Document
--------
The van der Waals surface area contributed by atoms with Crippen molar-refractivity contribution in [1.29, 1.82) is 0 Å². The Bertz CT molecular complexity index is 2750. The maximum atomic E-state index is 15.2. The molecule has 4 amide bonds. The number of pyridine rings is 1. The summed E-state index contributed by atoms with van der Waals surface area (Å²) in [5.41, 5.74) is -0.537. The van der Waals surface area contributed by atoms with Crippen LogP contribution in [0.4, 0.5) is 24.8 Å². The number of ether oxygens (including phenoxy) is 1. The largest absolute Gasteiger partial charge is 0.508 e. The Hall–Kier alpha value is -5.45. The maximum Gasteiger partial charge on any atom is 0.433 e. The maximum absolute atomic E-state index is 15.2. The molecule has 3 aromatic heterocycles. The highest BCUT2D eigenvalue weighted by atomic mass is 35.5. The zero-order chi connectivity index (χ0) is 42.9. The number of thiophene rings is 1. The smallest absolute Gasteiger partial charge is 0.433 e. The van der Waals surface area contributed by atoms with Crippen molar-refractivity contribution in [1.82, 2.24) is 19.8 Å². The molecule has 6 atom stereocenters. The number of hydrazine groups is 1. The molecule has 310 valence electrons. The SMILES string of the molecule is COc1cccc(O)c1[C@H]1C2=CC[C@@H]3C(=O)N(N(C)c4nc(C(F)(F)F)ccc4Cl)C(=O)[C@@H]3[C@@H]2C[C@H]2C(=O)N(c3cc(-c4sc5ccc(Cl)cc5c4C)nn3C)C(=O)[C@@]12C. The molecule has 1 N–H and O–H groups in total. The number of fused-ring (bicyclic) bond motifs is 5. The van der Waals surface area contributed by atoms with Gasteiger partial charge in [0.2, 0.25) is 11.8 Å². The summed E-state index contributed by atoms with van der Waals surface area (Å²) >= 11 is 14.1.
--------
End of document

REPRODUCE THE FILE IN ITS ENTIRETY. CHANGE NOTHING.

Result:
The van der Waals surface area contributed by atoms with Crippen molar-refractivity contribution in [1.29, 1.82) is 0 Å². The Bertz CT molecular complexity index is 2750. The maximum atomic E-state index is 15.2. The molecule has 4 amide bonds. The number of pyridine rings is 1. The summed E-state index contributed by atoms with van der Waals surface area (Å²) in [5.41, 5.74) is -0.537. The van der Waals surface area contributed by atoms with Crippen LogP contribution in [0.4, 0.5) is 24.8 Å². The number of ether oxygens (including phenoxy) is 1. The largest absolute Gasteiger partial charge is 0.508 e. The Hall–Kier alpha value is -5.45. The maximum Gasteiger partial charge on any atom is 0.433 e. The maximum absolute atomic E-state index is 15.2. The molecule has 3 aromatic heterocycles. The highest BCUT2D eigenvalue weighted by atomic mass is 35.5. The zero-order chi connectivity index (χ0) is 42.9. The number of thiophene rings is 1. The smallest absolute Gasteiger partial charge is 0.433 e. The van der Waals surface area contributed by atoms with Crippen molar-refractivity contribution in [1.82, 2.24) is 19.8 Å². The molecule has 6 atom stereocenters. The number of hydrazine groups is 1. The molecule has 310 valence electrons. The SMILES string of the molecule is COc1cccc(O)c1[C@H]1C2=CC[C@@H]3C(=O)N(N(C)c4nc(C(F)(F)F)ccc4Cl)C(=O)[C@@H]3[C@@H]2C[C@H]2C(=O)N(c3cc(-c4sc5ccc(Cl)cc5c4C)nn3C)C(=O)[C@@]12C. The molecule has 1 N–H and O–H groups in total. The number of fused-ring (bicyclic) bond motifs is 5. The van der Waals surface area contributed by atoms with Gasteiger partial charge in [0.2, 0.25) is 11.8 Å². The summed E-state index contributed by atoms with van der Waals surface area (Å²) >= 11 is 14.1.